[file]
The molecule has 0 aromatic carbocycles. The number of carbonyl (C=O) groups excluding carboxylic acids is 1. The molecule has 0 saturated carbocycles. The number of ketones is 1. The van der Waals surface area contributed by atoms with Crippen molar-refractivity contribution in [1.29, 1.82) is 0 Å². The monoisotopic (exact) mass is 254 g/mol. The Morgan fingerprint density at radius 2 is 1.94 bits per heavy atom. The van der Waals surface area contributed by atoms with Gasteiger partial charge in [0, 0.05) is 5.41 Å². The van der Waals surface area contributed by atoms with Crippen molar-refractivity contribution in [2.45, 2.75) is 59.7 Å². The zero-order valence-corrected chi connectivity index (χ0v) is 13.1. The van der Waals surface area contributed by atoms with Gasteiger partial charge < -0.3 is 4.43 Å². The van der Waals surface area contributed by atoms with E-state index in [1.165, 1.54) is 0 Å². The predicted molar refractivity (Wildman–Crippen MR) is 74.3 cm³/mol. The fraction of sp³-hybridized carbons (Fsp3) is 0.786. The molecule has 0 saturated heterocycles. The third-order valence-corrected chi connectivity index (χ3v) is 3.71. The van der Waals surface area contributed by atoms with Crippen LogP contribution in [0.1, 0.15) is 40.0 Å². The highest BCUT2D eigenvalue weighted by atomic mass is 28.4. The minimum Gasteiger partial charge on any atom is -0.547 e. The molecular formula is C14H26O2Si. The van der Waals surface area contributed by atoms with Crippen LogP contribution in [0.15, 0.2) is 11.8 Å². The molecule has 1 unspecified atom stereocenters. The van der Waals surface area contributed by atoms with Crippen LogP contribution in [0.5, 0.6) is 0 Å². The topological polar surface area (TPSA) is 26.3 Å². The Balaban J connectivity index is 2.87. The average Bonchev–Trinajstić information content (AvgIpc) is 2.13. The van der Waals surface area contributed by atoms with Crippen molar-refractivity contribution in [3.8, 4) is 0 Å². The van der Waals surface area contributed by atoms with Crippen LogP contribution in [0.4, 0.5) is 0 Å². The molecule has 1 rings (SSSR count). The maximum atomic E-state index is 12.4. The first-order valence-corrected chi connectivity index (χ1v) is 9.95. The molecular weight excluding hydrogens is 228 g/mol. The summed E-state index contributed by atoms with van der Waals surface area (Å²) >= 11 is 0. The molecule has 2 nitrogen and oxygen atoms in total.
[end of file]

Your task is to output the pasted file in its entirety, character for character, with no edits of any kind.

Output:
The molecule has 0 aromatic carbocycles. The number of carbonyl (C=O) groups excluding carboxylic acids is 1. The molecule has 0 saturated carbocycles. The number of ketones is 1. The van der Waals surface area contributed by atoms with Crippen molar-refractivity contribution in [1.29, 1.82) is 0 Å². The monoisotopic (exact) mass is 254 g/mol. The Morgan fingerprint density at radius 2 is 1.94 bits per heavy atom. The van der Waals surface area contributed by atoms with Gasteiger partial charge in [0, 0.05) is 5.41 Å². The van der Waals surface area contributed by atoms with Crippen molar-refractivity contribution in [2.45, 2.75) is 59.7 Å². The zero-order valence-corrected chi connectivity index (χ0v) is 13.1. The van der Waals surface area contributed by atoms with Gasteiger partial charge < -0.3 is 4.43 Å². The van der Waals surface area contributed by atoms with E-state index in [1.165, 1.54) is 0 Å². The predicted molar refractivity (Wildman–Crippen MR) is 74.3 cm³/mol. The fraction of sp³-hybridized carbons (Fsp3) is 0.786. The molecule has 0 saturated heterocycles. The third-order valence-corrected chi connectivity index (χ3v) is 3.71. The van der Waals surface area contributed by atoms with Crippen LogP contribution in [0.1, 0.15) is 40.0 Å². The highest BCUT2D eigenvalue weighted by atomic mass is 28.4. The minimum Gasteiger partial charge on any atom is -0.547 e. The molecular formula is C14H26O2Si. The van der Waals surface area contributed by atoms with Crippen LogP contribution in [0.15, 0.2) is 11.8 Å². The molecule has 1 unspecified atom stereocenters. The van der Waals surface area contributed by atoms with Crippen LogP contribution in [0.5, 0.6) is 0 Å². The topological polar surface area (TPSA) is 26.3 Å². The Balaban J connectivity index is 2.87. The average Bonchev–Trinajstić information content (AvgIpc) is 2.13. The van der Waals surface area contributed by atoms with Crippen molar-refractivity contribution in [3.8, 4) is 0 Å². The van der Waals surface area contributed by atoms with Crippen LogP contribution in [0.4, 0.5) is 0 Å². The molecule has 1 rings (SSSR count). The maximum atomic E-state index is 12.4. The first-order valence-corrected chi connectivity index (χ1v) is 9.95. The molecular weight excluding hydrogens is 228 g/mol. The summed E-state index contributed by atoms with van der Waals surface area (Å²) >= 11 is 0. The molecule has 2 nitrogen and oxygen atoms in total.